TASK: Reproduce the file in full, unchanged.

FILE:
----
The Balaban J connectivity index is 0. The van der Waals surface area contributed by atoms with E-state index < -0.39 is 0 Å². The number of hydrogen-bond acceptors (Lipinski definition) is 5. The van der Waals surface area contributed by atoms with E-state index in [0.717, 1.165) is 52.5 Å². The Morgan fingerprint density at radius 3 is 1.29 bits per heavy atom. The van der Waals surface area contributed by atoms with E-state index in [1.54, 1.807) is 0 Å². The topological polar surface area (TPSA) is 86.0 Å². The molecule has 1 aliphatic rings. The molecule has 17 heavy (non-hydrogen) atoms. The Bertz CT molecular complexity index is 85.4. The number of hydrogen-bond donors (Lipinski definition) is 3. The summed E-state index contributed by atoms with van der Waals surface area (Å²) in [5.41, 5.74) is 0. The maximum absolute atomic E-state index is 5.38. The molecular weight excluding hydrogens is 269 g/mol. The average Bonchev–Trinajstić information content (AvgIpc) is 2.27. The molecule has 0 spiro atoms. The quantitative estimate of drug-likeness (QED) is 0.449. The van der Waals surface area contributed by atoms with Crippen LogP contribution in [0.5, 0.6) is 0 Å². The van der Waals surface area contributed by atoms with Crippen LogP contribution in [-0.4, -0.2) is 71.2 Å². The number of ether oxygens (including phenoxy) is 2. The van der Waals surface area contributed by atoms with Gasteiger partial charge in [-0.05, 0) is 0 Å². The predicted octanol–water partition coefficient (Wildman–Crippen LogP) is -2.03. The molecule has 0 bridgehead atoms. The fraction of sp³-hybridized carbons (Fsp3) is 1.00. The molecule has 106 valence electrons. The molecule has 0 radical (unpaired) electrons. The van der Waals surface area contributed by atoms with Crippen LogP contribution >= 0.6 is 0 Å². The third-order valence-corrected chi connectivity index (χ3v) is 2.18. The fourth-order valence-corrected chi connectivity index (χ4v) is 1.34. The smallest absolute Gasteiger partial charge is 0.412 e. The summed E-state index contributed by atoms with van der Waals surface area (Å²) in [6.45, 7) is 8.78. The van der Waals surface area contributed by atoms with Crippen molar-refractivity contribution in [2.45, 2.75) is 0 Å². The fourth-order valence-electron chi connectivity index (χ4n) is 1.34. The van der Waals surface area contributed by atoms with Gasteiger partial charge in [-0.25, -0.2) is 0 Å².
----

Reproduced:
The Balaban J connectivity index is 0. The van der Waals surface area contributed by atoms with E-state index < -0.39 is 0 Å². The number of hydrogen-bond acceptors (Lipinski definition) is 5. The van der Waals surface area contributed by atoms with E-state index in [0.717, 1.165) is 52.5 Å². The Morgan fingerprint density at radius 3 is 1.29 bits per heavy atom. The van der Waals surface area contributed by atoms with E-state index in [1.54, 1.807) is 0 Å². The topological polar surface area (TPSA) is 86.0 Å². The molecule has 1 aliphatic rings. The molecule has 17 heavy (non-hydrogen) atoms. The Bertz CT molecular complexity index is 85.4. The number of hydrogen-bond donors (Lipinski definition) is 3. The summed E-state index contributed by atoms with van der Waals surface area (Å²) in [5.41, 5.74) is 0. The maximum absolute atomic E-state index is 5.38. The molecular weight excluding hydrogens is 269 g/mol. The average Bonchev–Trinajstić information content (AvgIpc) is 2.27. The molecule has 0 spiro atoms. The quantitative estimate of drug-likeness (QED) is 0.449. The van der Waals surface area contributed by atoms with Crippen LogP contribution in [0.5, 0.6) is 0 Å². The van der Waals surface area contributed by atoms with Crippen LogP contribution in [-0.4, -0.2) is 71.2 Å². The number of ether oxygens (including phenoxy) is 2. The van der Waals surface area contributed by atoms with Gasteiger partial charge in [-0.05, 0) is 0 Å². The predicted octanol–water partition coefficient (Wildman–Crippen LogP) is -2.03. The molecule has 0 bridgehead atoms. The fraction of sp³-hybridized carbons (Fsp3) is 1.00. The molecule has 106 valence electrons. The molecule has 0 radical (unpaired) electrons. The van der Waals surface area contributed by atoms with Crippen LogP contribution >= 0.6 is 0 Å². The third-order valence-corrected chi connectivity index (χ3v) is 2.18. The fourth-order valence-corrected chi connectivity index (χ4v) is 1.34. The smallest absolute Gasteiger partial charge is 0.412 e. The summed E-state index contributed by atoms with van der Waals surface area (Å²) in [6.45, 7) is 8.78. The van der Waals surface area contributed by atoms with Crippen molar-refractivity contribution in [2.45, 2.75) is 0 Å². The fourth-order valence-electron chi connectivity index (χ4n) is 1.34. The van der Waals surface area contributed by atoms with Gasteiger partial charge in [-0.25, -0.2) is 0 Å².